In 2011, the Constitutional Court of Georgia in the case of Public Defender of Georgia v. the Parliament of Georgia declared Article 2, clause 2 of the Law of Georgia on Military Reserve Service unconstitutional, in respect of the Constitution’s Article 14 (equality before the law) and article 19 (freedom of religion and belief).20 This law declared it a duty of each and every citizen of Georgia to serve in military reserve. Hence, the provision at hand implied forcing people with a conscientious objection to act against their beliefs. They had the following alternatives—either to fulfil military reserve service against their beliefs, or to act in accordance with their own beliefs, but for this, they would bear the responsibility imposed by the law. Failure to serve in military reserve even on the ground of objection was considered a violation of the Code of Administrative Offences and could be punished with the imposition of a fine.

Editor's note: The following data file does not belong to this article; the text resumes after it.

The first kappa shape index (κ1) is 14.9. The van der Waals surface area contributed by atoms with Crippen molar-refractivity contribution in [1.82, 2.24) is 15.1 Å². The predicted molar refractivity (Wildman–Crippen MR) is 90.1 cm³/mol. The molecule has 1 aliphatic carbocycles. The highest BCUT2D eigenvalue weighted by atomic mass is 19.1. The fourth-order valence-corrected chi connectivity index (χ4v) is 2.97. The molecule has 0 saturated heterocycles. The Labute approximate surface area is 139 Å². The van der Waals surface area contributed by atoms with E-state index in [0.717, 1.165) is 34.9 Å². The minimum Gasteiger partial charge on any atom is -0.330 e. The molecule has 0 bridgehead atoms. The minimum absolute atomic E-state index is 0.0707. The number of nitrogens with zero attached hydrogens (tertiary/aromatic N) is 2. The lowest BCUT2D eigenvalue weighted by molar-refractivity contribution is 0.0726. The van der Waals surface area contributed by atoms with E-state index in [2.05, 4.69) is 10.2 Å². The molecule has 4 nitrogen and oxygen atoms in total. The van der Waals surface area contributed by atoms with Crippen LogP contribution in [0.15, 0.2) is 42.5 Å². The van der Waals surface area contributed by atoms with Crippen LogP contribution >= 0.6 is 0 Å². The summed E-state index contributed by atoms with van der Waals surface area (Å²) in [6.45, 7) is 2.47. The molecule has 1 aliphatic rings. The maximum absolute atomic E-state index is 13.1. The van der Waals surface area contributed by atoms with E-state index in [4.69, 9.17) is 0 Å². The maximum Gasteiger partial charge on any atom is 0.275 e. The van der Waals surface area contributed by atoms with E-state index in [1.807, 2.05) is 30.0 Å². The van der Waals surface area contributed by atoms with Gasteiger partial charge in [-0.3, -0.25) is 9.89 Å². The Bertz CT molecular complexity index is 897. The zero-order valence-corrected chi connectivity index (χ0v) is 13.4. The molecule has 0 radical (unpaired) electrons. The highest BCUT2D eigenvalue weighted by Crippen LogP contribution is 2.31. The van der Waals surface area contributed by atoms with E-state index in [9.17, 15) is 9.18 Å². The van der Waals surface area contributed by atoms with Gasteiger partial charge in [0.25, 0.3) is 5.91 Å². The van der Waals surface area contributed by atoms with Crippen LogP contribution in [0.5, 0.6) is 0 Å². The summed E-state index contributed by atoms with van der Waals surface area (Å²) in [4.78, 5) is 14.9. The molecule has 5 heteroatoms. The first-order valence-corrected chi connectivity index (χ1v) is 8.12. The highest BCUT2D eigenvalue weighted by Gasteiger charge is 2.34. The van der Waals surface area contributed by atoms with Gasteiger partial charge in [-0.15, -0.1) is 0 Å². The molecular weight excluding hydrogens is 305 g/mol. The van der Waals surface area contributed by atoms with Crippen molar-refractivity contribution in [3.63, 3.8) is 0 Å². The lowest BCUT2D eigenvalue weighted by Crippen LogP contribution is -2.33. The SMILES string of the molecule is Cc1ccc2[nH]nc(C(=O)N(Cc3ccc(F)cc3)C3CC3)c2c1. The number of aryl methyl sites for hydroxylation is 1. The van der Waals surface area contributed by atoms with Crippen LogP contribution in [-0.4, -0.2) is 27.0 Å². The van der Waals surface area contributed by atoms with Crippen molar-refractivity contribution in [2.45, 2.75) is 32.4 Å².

In its judgment on the matter, the Constitutional Court set out that the provision implied forcing people with a conscientious objection to act against their beliefs. It provided:

The source for “conscientious objection” is the personal belief that forbids taking away someone’s life. Accordingly, conscientious objectors generally reject armed service during war and peace as the war necessarily includes using the force and taking away human life. As long as military service serves the defense capabilities of a state, it also means preparing for the warfare. Therefore, conscientious objection means rejection of military service not only during the war but also in peacetime.21